Dr. Robert Walter Johnson.
© United States Tennis Association
By E.J. Crawford, USTA.com
Dr. Robert Johnson was, first and foremost, a teacher. And he was perhaps the most formative instructor in the history of African-American tennis. His students included Grand Slam titlists Althea Gibson and Arthur Ashe as well as countless young black players who traveled to his home in Lynchburg, Va., to learn from the physician who turned a backyard tennis court into a training ground for future champions – and a catalyst for change.
Born in 1899, Johnson was a star football player – an All-American in 1924 at Lincoln University in Pennsylvania – who turned to tennis while in medical school as a way to stay in shape. He would go on to become one of the game’s leading proponents, dedicated to integrating African-American athletes into what was then a nearly all-white sport. To that end, Johnson established a Junior Development program for the American Tennis Association and eventually rose to become the ATA’s vice president. He also was the tournament director for the Central Intercollegiate Athletic Championships Association, a group of black colleges.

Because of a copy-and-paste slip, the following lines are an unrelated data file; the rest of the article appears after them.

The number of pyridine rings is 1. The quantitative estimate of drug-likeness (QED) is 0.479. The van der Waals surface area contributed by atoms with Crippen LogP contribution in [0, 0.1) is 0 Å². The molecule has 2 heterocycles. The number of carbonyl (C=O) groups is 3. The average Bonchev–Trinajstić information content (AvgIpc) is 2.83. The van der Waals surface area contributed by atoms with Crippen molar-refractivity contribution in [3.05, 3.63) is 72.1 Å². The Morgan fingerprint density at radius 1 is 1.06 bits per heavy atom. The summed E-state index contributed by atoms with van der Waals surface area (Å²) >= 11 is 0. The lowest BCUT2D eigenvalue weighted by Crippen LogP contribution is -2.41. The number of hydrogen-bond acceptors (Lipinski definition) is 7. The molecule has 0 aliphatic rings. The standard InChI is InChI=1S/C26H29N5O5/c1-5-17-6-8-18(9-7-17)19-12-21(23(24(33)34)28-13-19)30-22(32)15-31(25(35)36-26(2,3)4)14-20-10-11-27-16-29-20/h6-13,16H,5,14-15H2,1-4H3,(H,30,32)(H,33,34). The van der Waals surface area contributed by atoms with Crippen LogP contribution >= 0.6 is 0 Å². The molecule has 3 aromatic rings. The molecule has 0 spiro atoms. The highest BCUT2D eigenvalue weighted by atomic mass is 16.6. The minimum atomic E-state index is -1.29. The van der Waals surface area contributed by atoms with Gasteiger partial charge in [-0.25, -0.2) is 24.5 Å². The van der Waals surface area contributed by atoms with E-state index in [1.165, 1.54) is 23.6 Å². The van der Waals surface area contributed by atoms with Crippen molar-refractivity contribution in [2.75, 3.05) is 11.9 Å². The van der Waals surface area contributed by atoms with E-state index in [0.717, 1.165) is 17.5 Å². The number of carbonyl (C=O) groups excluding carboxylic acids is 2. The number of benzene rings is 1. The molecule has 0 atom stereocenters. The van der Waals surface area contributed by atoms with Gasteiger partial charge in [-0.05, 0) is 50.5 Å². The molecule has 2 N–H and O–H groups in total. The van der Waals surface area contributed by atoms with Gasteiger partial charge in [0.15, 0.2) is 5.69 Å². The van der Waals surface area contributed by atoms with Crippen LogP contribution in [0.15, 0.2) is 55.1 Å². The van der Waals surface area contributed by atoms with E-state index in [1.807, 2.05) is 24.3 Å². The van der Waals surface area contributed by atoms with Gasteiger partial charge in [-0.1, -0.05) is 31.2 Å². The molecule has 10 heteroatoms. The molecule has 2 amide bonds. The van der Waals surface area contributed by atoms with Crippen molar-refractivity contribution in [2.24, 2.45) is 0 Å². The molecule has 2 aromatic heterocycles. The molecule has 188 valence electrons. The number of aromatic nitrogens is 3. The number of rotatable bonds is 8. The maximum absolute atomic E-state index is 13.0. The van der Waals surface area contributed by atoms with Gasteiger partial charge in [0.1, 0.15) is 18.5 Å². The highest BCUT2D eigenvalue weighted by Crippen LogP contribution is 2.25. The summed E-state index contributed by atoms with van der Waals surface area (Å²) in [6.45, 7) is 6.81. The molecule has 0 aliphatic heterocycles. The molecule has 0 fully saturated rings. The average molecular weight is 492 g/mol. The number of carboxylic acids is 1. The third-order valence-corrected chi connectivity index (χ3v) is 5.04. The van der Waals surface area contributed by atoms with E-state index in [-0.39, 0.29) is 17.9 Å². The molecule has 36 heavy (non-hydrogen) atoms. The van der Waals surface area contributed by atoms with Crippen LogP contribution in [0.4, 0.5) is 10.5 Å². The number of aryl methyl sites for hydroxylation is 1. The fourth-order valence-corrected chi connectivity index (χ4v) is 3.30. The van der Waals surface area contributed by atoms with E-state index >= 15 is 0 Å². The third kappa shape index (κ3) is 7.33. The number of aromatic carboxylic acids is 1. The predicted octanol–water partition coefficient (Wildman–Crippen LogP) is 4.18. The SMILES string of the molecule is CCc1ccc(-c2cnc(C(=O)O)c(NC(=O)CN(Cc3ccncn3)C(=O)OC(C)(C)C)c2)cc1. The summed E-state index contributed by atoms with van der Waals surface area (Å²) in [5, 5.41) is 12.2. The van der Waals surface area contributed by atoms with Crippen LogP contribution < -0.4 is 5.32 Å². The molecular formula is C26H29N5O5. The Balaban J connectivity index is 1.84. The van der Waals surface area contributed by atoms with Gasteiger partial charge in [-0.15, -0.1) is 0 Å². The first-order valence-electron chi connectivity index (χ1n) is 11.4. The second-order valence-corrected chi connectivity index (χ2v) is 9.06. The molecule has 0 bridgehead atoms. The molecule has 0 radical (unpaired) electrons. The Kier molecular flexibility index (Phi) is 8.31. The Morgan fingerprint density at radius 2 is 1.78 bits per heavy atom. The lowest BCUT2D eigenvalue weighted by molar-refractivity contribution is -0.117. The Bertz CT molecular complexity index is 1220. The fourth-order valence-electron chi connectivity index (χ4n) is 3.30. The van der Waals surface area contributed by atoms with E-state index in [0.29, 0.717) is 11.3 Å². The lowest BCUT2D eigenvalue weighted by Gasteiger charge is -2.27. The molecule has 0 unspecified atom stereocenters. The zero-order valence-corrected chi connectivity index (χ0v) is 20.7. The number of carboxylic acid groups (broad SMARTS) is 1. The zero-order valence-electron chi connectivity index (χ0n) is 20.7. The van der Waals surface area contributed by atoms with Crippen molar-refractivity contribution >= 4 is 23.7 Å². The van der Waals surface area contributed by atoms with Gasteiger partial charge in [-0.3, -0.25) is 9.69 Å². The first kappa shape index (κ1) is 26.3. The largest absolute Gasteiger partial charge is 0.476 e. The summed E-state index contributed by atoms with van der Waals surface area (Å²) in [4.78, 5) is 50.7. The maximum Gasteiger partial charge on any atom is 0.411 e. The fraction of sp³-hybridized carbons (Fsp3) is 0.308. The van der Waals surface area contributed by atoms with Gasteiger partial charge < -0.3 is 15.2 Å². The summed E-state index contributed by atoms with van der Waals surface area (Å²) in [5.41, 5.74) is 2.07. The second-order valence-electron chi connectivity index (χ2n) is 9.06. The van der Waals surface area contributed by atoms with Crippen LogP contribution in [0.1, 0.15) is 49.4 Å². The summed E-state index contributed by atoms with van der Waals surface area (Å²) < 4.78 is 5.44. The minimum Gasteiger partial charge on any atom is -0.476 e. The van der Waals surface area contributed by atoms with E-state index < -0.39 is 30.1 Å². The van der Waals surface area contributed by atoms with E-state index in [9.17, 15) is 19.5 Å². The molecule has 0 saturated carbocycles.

But he is best remembered for his tutelage of Gibson and Ashe. Johnson and Gibson actually teamed to win seven ATA mixed doubles titles together before she went on to acclaim in singles, winning five Grand Slam titles including the U.S. Championships in 1957 and 1958. Ashe would win three Slam singles titles in all, including the inaugural US Open in 1968.
Johnson died in 1971, having lived to see so much of his work come to fruition. In 2009, he joined his two most famous pupils in the International Tennis Hall of Fame, a man born in the 19th Century whose tireless efforts to provide opportunities for all competitors, as the Tennis Hall of Fame notes in its official bio, forever changed the sport of tennis – and the face of sport – in the 20th and on into the 21st.